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May 27, 2017

Great Potential: Keeping Away from the Joneses by Bowen Craig

by Donna Huber

A few weeks ago I went to Statham to have lunch and there was a street fair going on. I love looking at the crafts and whatnots so I strolled through. I happened upon a book booth for a local Athens book publisher - Bilbo Books. I got to talking with Bowen Craig who is a co-founder of the publisher and an author himself. He gave me a copy of his book Keeping Away from the Joneses for an honest review.

Amazon affiliate links are used in this post.

Keeping Away from the Joneses
June 2009; iUniverse; 978-1440117039
ebook, print (119 pages); satire
I love meeting local authors and I wasn't aware of this publishing group. Bilbo Books is a pay-to-publish outfit focused on memoirs, but they also work with authors of general fiction and children's books.

I was really excited about reading Keeping Away from the Joneses. The back cover summary is sparse:

Diedre Jones is a full-time Appalachian maid and part-time hypochondriac. She and her eclectic, crazy family have always been on the bottom rung of the American ladder. But that was before they won the lottery...

But I was grabbed by the fact that Diedre, or Dee as she is called by friends and family, is a hypochondriac. Hypochondriasm can offer a great deal of comic relief in fiction. And while we are told (there's a bit more telling than showing in this novel) in the opening chapters that she is a hypochondriac, we never see any signs of this particular mental illness. Perhaps, Craig, who often opened chapters with dictionary definitions, failed to read the entry for hypochondriac, "a person who is abnormally anxious about their health."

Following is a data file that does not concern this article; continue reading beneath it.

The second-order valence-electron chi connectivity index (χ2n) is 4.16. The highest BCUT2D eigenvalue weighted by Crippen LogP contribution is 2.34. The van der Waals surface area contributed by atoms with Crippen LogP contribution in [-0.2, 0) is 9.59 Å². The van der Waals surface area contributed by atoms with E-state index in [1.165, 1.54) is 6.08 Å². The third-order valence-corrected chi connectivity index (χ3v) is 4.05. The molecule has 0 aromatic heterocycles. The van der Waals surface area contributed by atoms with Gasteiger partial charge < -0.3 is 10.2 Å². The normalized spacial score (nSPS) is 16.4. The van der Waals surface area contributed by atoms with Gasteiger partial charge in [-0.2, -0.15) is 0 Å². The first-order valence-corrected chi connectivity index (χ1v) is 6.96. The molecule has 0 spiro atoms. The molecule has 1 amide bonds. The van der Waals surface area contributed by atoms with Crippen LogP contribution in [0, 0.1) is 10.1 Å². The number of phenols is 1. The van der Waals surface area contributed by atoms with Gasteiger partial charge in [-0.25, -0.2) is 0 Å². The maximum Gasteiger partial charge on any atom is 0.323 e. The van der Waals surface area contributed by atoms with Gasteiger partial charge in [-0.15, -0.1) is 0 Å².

Unfortunately, this was not the only problem with the book.

The whole book felt a bit like reading a season of The Beverly Hillbillies. The opening chapters were character vignettes and since I'm not a huge fan of short stories, this manner of character establishment didn't appeal to me. It still bugs me that in the chapter where we are introduced to Uncle P, who likes to experiment with household items to see what can get him high, there is mention that the family gets in Ethel's SUV and goes to her house from the hospital. Why didn't they drive themselves to the hospital? Why was Ethel there? Perhaps if Ethel had driven just Dee and Hannah it would have made since they clean her house. But the whole family?

Speaking of the character development. Craig heaped every redneck stereotype upon the characters that they became more caricatures that possible real people. So it was difficult to become attached to any of them. Though when we finally get to the main plot of them winning the lottery things got a little better. The story arc expanded over the chapters and we get to see the actions of the characters more.

There were also technical problems with the book. The reading level is low, but that wasn't the problem per se. Instead, it was the oddly worded sentences, misspelled words, and mixed-up homophones that I took issue with.

"Setting down the silver colored, metal folding chair he was carrying in order to think, PH thought." pg. 22

Did I really need to be told "he thought" at the end of the sentence? It just felt like I was reading more of a draft than a final product. And really there is a lot of potential in this book for a great story. You can see Craig's potential to be a great writer. I really think if Craig would tweak the story a bit, clean up the copy, and address some of the layout inconsistency, the comparison of a modern day John Steinbeck could be made.

If you are interested in checking out this novella, you can buy it at Amazon

Donna Huber is an avid reader and natural encourager. She is the founder of Girl Who Reads and the author of how-to marketing book Secrets to a Successful Blog Tour.

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